The earliest physical evidence of the existence of the pentagram comes from the very place where agricultural civilization is popularly believed to have started. The pentagram was frequently found on potshards and tablets (which have been dated to as early as 3500 BCE) in the location of the Kingdom of Uruk (at the mouth of the Tigris-Euphrates valley). The symbol was found accompanying signs relating to the foundation of written language. There is also evidence that the pentagram was used in ancient Mesopotamia to indicate the seal of royalty, and power which extends to the four corners of the earth.

Continued p 2



Gaia-j
7/13/2004 8:44 PM
2 out of 17

The pentagram has appeared in myth and folk lore ever since that time. The Greek Pythagoreans (a school of both science and metaphysics, founded by Pythagoras 586-506 BCE) referred to the pentagram as 'pentalpha' because it could also be formed by laying 5 alphas (A) together. The Pentagram became a major mystical symbol in the Mystery school established by Pythagoras in Croton. Pythagoras seems to have learned of the symbol which studying in Egypt. The Pythagoreans viewed the Pentagram as a symbol of wholeness or soundness. It represented Ugieia or Hugieia, which is the root of hygiene. Hugieia also indicates exactly what the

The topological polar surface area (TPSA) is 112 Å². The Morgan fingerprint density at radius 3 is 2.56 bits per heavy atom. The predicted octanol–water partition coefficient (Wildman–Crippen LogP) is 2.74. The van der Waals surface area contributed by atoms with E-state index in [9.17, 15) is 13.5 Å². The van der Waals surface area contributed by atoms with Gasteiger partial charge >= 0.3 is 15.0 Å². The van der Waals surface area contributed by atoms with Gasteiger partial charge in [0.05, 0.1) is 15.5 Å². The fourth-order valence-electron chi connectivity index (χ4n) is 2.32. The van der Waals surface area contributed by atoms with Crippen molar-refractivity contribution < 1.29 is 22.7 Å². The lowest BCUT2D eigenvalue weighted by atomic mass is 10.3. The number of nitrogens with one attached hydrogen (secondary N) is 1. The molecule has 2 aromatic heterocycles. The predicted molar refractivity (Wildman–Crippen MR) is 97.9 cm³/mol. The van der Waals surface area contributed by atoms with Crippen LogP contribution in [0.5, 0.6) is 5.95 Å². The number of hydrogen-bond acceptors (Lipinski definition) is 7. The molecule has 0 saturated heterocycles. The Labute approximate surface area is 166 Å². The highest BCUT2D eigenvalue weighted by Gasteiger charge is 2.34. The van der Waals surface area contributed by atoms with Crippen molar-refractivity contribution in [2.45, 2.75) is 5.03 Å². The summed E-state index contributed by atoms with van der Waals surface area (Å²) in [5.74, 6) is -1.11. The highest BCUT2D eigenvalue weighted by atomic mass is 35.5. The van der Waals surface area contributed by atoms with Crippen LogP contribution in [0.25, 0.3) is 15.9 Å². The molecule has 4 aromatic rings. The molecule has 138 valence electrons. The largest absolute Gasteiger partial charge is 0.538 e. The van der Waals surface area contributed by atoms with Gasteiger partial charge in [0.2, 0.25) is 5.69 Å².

Pythagoreans meant by it: soundness or wholeness (which is one meaning of health) or divine blessing. To the Pythagoreans, wholeness was important, and they greeted each other with Hugiaine! ("Be whole/ Sound/Blessed"), instead of Khaire! (the normal greeting meaning "Cheer"). The Pentagram was their symbol of recognition. It was the link to the Divine Aperion or "One which was the source of the Universe." (Interestingly for modern mystics, indications are
that the Pentagram was often inscribed "inverted" in this time period without prejudice.)

The pentacle was used to represent the four philosophical elements plus spirit. The four elements are caused by the four qualities (hot, dry, cold, and wet). Discussion of these elements can be found
in De Caelo by Aristotle. There were also associations with the first five regular solids (the Platonic Solids).